Could underdog Alpine be a shock contender at Le Mans?


With that in mind, I wonder if Famin’s pessimism around Le Mans was perhaps misplaced. You could argue Alpine’s results at Qatar and Spa were buoyed by chaos, but is that not the nature of endurance racing? Even the tragically slow Peugeots looked in with a shot at Le Mans glory during last year’s rain – and showers are once again on the cards.

I’d also suggest that Alpine has an especially motivated pair of drivers in Ferdinand Habsburg and Mick Schumacher, each crewing the number 35 and 36 cars.

Alpine WEC team at Le Mans

Habsburg – no, the name isn’t coincidental: he really is a prince – suffered two fractured vertebrae in April, having crashed during a test at Spain’s Motorland Aragon. He missed Imola and Spa but now returns for the jewel in the crown of the WEC calendar. Habsburg is quoted by Sportscar365 as saying that he feels “really strong” ahead of his comeback, and the effort he’s put into a return for Le Mans shows his desire for a successful run at the biggest race of the year. I wouldn’t be surprised if that sheer wanting translates into strong pace.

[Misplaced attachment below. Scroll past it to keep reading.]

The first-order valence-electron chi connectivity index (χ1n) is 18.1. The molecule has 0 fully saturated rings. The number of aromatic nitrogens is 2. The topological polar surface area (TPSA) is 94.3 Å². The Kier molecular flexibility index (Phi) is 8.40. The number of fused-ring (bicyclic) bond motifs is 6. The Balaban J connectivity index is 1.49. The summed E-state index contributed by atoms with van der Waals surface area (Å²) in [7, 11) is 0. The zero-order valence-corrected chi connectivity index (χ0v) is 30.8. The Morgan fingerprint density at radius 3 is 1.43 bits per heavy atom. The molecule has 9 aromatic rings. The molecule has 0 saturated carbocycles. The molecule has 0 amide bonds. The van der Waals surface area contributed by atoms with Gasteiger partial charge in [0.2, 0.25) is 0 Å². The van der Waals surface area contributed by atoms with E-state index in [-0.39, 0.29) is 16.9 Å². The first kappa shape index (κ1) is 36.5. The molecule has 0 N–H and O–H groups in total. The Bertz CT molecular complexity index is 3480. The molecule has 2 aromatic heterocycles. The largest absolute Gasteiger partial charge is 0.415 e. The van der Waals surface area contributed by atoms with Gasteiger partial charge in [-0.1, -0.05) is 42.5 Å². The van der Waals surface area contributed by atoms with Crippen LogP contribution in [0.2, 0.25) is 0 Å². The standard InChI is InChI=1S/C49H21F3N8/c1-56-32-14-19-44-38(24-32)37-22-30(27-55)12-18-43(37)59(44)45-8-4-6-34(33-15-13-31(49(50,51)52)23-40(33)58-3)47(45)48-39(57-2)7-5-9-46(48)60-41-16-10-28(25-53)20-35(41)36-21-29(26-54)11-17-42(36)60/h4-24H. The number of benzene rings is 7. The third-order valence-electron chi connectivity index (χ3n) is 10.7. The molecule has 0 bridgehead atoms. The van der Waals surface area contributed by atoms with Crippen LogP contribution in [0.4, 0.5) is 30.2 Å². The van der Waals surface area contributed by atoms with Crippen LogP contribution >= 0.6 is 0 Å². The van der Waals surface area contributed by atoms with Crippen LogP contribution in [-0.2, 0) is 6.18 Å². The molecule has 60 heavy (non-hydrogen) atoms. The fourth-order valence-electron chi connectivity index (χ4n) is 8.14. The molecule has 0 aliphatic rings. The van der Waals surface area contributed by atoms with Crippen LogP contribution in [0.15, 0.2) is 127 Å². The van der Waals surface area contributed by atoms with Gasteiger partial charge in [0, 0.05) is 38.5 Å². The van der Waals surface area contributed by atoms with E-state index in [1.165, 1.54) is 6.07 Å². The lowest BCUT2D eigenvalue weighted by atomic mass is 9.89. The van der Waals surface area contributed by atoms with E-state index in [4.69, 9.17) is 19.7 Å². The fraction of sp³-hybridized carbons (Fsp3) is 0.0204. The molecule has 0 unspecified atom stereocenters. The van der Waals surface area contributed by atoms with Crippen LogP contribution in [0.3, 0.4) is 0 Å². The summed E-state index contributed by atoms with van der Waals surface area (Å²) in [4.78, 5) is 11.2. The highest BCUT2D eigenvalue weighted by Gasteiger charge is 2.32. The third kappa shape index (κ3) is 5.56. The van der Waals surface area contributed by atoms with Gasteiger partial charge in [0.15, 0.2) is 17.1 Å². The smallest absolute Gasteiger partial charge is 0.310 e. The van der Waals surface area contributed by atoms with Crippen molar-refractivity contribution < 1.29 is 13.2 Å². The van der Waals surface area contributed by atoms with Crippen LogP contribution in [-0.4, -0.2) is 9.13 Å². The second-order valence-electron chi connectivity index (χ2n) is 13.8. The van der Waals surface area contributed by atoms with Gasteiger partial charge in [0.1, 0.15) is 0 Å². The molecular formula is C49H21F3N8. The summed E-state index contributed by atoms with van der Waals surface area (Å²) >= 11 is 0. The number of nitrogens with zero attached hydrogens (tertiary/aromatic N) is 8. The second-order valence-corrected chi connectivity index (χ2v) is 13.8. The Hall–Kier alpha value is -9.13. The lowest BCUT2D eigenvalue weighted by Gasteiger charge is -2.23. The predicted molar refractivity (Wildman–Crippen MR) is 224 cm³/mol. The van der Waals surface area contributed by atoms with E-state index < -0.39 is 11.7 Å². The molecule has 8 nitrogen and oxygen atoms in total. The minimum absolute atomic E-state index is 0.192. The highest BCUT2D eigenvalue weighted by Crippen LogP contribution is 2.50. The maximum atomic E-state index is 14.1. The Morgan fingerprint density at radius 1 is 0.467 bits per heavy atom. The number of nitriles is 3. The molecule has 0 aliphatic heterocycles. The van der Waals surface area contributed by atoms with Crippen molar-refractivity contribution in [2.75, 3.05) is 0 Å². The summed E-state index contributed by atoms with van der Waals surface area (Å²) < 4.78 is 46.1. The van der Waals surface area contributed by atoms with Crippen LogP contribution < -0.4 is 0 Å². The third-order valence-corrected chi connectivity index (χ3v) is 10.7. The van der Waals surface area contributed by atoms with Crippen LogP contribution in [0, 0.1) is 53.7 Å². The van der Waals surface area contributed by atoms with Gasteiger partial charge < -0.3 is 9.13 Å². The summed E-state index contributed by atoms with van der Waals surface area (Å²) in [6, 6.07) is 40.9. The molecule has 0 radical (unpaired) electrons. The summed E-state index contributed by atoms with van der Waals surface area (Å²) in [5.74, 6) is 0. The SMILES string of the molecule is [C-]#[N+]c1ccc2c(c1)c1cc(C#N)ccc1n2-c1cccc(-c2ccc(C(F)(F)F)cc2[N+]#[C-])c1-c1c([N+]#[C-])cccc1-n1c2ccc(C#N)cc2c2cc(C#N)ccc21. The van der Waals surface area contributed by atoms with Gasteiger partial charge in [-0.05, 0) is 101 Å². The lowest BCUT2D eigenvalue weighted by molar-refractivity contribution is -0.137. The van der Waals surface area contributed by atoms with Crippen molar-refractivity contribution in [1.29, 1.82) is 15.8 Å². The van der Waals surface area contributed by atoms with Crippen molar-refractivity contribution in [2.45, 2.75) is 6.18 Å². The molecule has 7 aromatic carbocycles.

Schumacher, meanwhile, is in with a shot at returning to F1 with Alpine. Esteban Ocon is vacating his seat at the end of this season, and Pierre Gasly is still in talks on a renewal, so there’s at least one open space.

Schumacher very clearly has his eyes (and heart) on it. He told me that he chose Alpine’s WEC programme over other teams because it’s the “closest to Formula 1”, pointing to Famin’s involvement in both series. But, given Schumacher’s previous F1 campaigns were hardly impressive, he almost certainly needs to do more to impress Alpine’s bigwigs.



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